DESPITE unending claims by President Robert Mugabe and his cronies that the MDC and the Western world have tarnished the image of Zimbabwe, it is the government officials – Mugabe himself included – who have tarnished the country’s image
through their own actions.
Mugabe was shown on Newshour on October 27 addressing children at a school in Buhera where he donated some computers.
He attacked Cosatu officials who had been deported by his government despite a High Court ruling.
His utterances confirm to the international community claims by the progressive forces of Zimbabwe that the regime in power disregards the rule of law as the High Court had ruled against the deportation.
One wonders what the president is trying to achieve when he speaks against court judgements to children who are supposed to learn from him.
Local Government minister Ignatious Chombo was at it the other day when he was shown – again on Newshour – saying that chiefs must approve rallies planned by the opposition parties in the areas under their jurisdiction.
Chombo’s statement is against the spirit of the Sadc protocol on elections which states that political parties contesting in elections should be allowed to freely campaign.
Information minister Jonathan Moyo and Justice minister Patrick Chinamasa have repeatedly said that the MDC will not have access to the state media when the Sadc protocol requires that all political parties participating in elections should have equal access.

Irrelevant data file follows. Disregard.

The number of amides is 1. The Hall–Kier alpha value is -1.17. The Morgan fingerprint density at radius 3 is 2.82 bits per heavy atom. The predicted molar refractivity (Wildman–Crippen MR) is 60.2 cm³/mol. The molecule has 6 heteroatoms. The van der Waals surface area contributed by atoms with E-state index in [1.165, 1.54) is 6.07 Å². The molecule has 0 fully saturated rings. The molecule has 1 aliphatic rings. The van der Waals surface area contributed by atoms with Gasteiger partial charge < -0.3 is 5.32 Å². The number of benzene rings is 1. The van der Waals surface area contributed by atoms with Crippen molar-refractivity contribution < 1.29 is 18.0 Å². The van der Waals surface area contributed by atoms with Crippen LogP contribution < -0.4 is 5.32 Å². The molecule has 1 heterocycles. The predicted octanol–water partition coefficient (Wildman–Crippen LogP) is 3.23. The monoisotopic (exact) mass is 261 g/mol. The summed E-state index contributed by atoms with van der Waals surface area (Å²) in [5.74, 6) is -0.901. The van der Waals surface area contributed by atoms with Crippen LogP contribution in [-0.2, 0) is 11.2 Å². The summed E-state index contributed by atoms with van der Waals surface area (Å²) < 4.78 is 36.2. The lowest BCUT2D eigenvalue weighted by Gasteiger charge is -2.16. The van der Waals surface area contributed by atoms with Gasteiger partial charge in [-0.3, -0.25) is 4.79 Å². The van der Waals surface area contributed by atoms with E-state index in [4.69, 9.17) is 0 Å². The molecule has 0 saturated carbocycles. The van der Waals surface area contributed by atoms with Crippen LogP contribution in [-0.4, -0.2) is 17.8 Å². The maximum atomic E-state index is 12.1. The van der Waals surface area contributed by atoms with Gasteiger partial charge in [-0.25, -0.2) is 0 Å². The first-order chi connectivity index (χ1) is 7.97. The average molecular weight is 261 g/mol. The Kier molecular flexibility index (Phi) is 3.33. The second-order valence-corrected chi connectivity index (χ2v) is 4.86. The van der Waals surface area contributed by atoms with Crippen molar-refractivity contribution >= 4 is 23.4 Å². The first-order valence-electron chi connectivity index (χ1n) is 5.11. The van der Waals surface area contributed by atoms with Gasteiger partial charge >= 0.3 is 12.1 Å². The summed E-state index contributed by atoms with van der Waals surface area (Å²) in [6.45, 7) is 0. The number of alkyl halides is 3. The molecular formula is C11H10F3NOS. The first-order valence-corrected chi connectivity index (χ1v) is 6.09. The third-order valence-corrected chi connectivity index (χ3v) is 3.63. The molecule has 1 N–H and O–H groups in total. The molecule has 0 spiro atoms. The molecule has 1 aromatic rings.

Both support their arguments by referring to a warning given to Mugabe by the MDC president, Morgan Tsvangirai, when he said angry Zimbabweans would remove Mugabe from power violently if he did not step down.
The MDC president was brought before the courts for that statement and acquitted, hence by using that example, Moyo and Chinamasa are failing to respect the rule of law.
Interestingly, the MDC got some form of television coverage in both the 2000 parliamentary and 2002 presidential elections. Their stance only shows that Zanu PF has now realised that the MDC has grown much stronger and that it will win the 2005 parliamentary election if it is given an opportunity to explain its policies and programmes to the hungry and jobless people of Zimbabwe.
Shelter is a basic human right, but the regime has now politicised the allocation of residential stands in Harare where desperate home-seekers have been forced to buy party cards in order for them to get land.
A relative of mine, an MDC sympathiser, has had no option but to join one of the housing co-operatives that Zanu PF is helping form across the town. He told me they are forced to chant anti-Tsvangirai slogans at their meetings.
I urge the United Nations to investigate the politicisation of the allocation of land in Zimbabwe and advise the regime to stop this form of human rights abuse forthwith.
The above are just a few examples of how government, through the public media, is projecting a negative image for which it accuses the MDC, Tony Blair and George Bush.
I would like to congratulate the Zimbabwe Broadcasting Holdings for exposing the country’s leaders to the few members of the diplomatic community and officials of human rights organisation who watch local television.
If only Mugabe and his cronies had the gift of thinking before they speak or act, Zimbabwe’s international image would not be so bad.